Hometown: Evening Shade
Where I Trained: Arkansas State University
What I Earned: Bachelor of Science in Wildlife Management & Ecology
Job Title: Forester
Employer: Arkansas Department of Agriculture, Forestry Division
Nikki was a wildlife biologist for seven years before getting involved in forestry work. From a very young age, she knew she wanted to be a biologist, but never knew how competitive the field is. Since graduating from college, she’s held five temporary wildlife technician positions in five different states. After accepting a full-time biologist position with a private consulting firm in Kentucky, Nikki realized her life revolved around her wildlife career. Wanting an opportunity to get back to her roots, she took a forestry job with the Arkansas Forestry Division.
“The Arkansas Forestry Division was trying something new at the time as well,” Nikki said. “[They] decided to [consider] applicants with forestry-related experience and degrees in wildlife and natural resources. This opened the door for me to apply and the rest is history.”
Nikki is responsible for supervising a small crew of rangers over five counties in northeast Arkansas. She’s worked with the forestry division for a little over a year, and the crew she supervises has an average of 10-plus years on the job. She believes it takes a certain kind of supervisor to take a step back in order to listen and learn from a crew that has more experience.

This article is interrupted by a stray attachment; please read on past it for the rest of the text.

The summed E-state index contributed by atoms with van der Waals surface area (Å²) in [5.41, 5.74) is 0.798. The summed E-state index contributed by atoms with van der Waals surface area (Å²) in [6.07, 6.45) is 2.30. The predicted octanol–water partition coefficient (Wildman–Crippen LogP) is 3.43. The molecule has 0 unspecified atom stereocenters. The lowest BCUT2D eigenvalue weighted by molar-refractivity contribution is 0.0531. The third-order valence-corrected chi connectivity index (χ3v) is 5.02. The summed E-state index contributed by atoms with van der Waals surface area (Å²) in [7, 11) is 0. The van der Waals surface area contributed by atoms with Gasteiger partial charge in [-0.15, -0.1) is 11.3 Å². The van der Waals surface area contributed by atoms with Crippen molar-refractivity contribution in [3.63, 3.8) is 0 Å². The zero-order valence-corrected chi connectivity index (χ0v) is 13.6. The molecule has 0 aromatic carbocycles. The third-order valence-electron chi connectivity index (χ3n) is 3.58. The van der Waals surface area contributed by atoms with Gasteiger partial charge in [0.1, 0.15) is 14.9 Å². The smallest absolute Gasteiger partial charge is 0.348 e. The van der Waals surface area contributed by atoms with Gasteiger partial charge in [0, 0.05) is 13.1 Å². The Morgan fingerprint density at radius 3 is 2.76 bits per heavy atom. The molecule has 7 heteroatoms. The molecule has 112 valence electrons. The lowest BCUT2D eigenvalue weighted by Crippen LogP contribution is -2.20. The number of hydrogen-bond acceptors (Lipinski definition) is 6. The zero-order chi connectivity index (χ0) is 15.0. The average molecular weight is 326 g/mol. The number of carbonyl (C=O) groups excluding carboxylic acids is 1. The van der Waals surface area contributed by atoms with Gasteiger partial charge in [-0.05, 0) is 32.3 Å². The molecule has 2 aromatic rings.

Her main responsibility involves wildfire response and helping landowners within her area make management decisions regarding their forest land. She works closely with the Natural Resources Conservation Service to help landowners implement forestry practices under various conservation programs.
WHAT DOES A FORESTER DO?
Conservation scientists and foresters manage the overall land quality of forests, parks, rangelands and other natural resources. Foresters work specifically with landowners and evaluate the property and prepare timber management plans with recommendations for enhancing timber production, soil conservation, disease and insect control and landowners’ objectives.
A bachelor’s degree in forestry or a related field such as natural resources, wildlife and agriculture.
► 9% projected job growth in Arkansas by 2028
► 170 annual projected job openings in Arkansas
High-end earners in Arkansas (top 10%) make
Mean wages in Arkansas
READY TO HIRE YOU
- Arkansas Department of Agriculture